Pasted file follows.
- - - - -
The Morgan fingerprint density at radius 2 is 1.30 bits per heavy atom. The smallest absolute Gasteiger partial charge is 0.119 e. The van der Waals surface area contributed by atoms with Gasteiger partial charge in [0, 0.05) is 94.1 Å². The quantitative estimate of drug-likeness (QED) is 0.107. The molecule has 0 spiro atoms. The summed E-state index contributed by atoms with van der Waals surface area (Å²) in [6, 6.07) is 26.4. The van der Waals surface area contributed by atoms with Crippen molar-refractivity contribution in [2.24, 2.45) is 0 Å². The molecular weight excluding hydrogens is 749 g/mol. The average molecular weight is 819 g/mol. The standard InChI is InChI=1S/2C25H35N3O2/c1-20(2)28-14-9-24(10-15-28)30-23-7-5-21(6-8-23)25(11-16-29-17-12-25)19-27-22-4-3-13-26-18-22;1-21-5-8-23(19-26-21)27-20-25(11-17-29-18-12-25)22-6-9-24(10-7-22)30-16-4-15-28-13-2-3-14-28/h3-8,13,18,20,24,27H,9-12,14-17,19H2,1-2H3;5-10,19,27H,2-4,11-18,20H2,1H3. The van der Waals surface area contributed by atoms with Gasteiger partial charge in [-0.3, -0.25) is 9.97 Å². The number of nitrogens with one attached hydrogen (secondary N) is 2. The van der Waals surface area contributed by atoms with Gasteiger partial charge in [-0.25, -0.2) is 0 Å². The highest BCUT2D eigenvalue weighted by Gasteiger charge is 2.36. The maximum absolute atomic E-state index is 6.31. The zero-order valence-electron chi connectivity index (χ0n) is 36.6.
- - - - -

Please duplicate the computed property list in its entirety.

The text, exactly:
The Morgan fingerprint density at radius 2 is 1.30 bits per heavy atom. The smallest absolute Gasteiger partial charge is 0.119 e. The van der Waals surface area contributed by atoms with Gasteiger partial charge in [0, 0.05) is 94.1 Å². The quantitative estimate of drug-likeness (QED) is 0.107. The molecule has 0 spiro atoms. The summed E-state index contributed by atoms with van der Waals surface area (Å²) in [6, 6.07) is 26.4. The van der Waals surface area contributed by atoms with Crippen molar-refractivity contribution in [2.24, 2.45) is 0 Å². The molecular weight excluding hydrogens is 749 g/mol. The average molecular weight is 819 g/mol. The standard InChI is InChI=1S/2C25H35N3O2/c1-20(2)28-14-9-24(10-15-28)30-23-7-5-21(6-8-23)25(11-16-29-17-12-25)19-27-22-4-3-13-26-18-22;1-21-5-8-23(19-26-21)27-20-25(11-17-29-18-12-25)22-6-9-24(10-7-22)30-16-4-15-28-13-2-3-14-28/h3-8,13,18,20,24,27H,9-12,14-17,19H2,1-2H3;5-10,19,27H,2-4,11-18,20H2,1H3. The van der Waals surface area contributed by atoms with Gasteiger partial charge in [-0.3, -0.25) is 9.97 Å². The number of nitrogens with one attached hydrogen (secondary N) is 2. The van der Waals surface area contributed by atoms with Gasteiger partial charge in [-0.25, -0.2) is 0 Å². The highest BCUT2D eigenvalue weighted by Gasteiger charge is 2.36. The maximum absolute atomic E-state index is 6.31. The zero-order valence-electron chi connectivity index (χ0n) is 36.6.